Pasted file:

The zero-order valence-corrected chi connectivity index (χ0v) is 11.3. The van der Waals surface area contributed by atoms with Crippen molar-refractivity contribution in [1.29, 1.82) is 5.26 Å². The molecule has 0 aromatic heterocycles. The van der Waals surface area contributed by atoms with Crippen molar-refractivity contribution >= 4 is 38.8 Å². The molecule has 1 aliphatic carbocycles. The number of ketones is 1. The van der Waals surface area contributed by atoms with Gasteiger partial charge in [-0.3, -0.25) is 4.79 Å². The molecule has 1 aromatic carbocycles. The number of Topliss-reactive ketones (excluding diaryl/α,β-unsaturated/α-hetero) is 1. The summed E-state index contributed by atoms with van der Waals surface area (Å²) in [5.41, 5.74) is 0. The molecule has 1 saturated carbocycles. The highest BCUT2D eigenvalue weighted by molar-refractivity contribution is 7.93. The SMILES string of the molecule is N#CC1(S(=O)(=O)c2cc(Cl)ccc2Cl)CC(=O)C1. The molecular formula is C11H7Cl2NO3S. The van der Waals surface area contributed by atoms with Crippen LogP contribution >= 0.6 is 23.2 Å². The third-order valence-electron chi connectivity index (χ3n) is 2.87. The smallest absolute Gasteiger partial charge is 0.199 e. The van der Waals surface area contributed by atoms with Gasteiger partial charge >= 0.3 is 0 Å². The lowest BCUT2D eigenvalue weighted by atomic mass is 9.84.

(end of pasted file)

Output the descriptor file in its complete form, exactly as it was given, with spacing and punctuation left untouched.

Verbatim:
The zero-order valence-corrected chi connectivity index (χ0v) is 11.3. The van der Waals surface area contributed by atoms with Crippen molar-refractivity contribution in [1.29, 1.82) is 5.26 Å². The molecule has 0 aromatic heterocycles. The van der Waals surface area contributed by atoms with Crippen molar-refractivity contribution >= 4 is 38.8 Å². The molecule has 1 aliphatic carbocycles. The number of ketones is 1. The van der Waals surface area contributed by atoms with Gasteiger partial charge in [-0.3, -0.25) is 4.79 Å². The molecule has 1 aromatic carbocycles. The number of Topliss-reactive ketones (excluding diaryl/α,β-unsaturated/α-hetero) is 1. The summed E-state index contributed by atoms with van der Waals surface area (Å²) in [5.41, 5.74) is 0. The molecule has 1 saturated carbocycles. The highest BCUT2D eigenvalue weighted by molar-refractivity contribution is 7.93. The SMILES string of the molecule is N#CC1(S(=O)(=O)c2cc(Cl)ccc2Cl)CC(=O)C1. The molecular formula is C11H7Cl2NO3S. The van der Waals surface area contributed by atoms with Crippen LogP contribution >= 0.6 is 23.2 Å². The third-order valence-electron chi connectivity index (χ3n) is 2.87. The smallest absolute Gasteiger partial charge is 0.199 e. The van der Waals surface area contributed by atoms with Gasteiger partial charge >= 0.3 is 0 Å². The lowest BCUT2D eigenvalue weighted by atomic mass is 9.84.